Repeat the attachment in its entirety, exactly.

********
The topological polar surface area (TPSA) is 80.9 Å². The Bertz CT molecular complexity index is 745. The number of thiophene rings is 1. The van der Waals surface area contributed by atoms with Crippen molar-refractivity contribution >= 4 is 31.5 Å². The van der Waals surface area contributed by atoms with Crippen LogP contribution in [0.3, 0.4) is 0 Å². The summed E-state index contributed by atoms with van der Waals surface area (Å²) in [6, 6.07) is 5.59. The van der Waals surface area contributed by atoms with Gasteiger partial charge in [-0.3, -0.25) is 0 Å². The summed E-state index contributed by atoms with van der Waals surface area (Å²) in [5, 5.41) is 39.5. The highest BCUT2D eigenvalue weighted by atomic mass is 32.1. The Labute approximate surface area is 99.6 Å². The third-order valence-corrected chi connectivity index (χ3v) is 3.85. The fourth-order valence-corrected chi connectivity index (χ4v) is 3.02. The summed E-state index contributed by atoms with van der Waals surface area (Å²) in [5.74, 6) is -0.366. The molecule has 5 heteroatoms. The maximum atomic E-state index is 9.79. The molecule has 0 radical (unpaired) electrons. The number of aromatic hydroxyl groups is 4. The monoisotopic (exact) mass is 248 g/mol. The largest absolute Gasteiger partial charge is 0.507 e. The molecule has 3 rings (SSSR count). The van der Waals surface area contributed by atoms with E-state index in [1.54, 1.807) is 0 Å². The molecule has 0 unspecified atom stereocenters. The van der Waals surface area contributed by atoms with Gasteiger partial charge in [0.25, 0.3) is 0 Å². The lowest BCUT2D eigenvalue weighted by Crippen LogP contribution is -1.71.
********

The topological polar surface area (TPSA) is 80.9 Å². The Bertz CT molecular complexity index is 745. The number of thiophene rings is 1. The van der Waals surface area contributed by atoms with Crippen molar-refractivity contribution >= 4 is 31.5 Å². The van der Waals surface area contributed by atoms with Crippen LogP contribution in [0.3, 0.4) is 0 Å². The summed E-state index contributed by atoms with van der Waals surface area (Å²) in [6, 6.07) is 5.59. The van der Waals surface area contributed by atoms with Gasteiger partial charge in [-0.3, -0.25) is 0 Å². The summed E-state index contributed by atoms with van der Waals surface area (Å²) in [5, 5.41) is 39.5. The highest BCUT2D eigenvalue weighted by atomic mass is 32.1. The Labute approximate surface area is 99.6 Å². The third-order valence-corrected chi connectivity index (χ3v) is 3.85. The fourth-order valence-corrected chi connectivity index (χ4v) is 3.02. The summed E-state index contributed by atoms with van der Waals surface area (Å²) in [5.74, 6) is -0.366. The molecule has 5 heteroatoms. The maximum atomic E-state index is 9.79. The molecule has 0 radical (unpaired) electrons. The number of aromatic hydroxyl groups is 4. The monoisotopic (exact) mass is 248 g/mol. The largest absolute Gasteiger partial charge is 0.507 e. The molecule has 3 rings (SSSR count). The van der Waals surface area contributed by atoms with E-state index in [1.54, 1.807) is 0 Å². The molecule has 0 unspecified atom stereocenters. The van der Waals surface area contributed by atoms with Gasteiger partial charge in [0.25, 0.3) is 0 Å². The lowest BCUT2D eigenvalue weighted by Crippen LogP contribution is -1.71.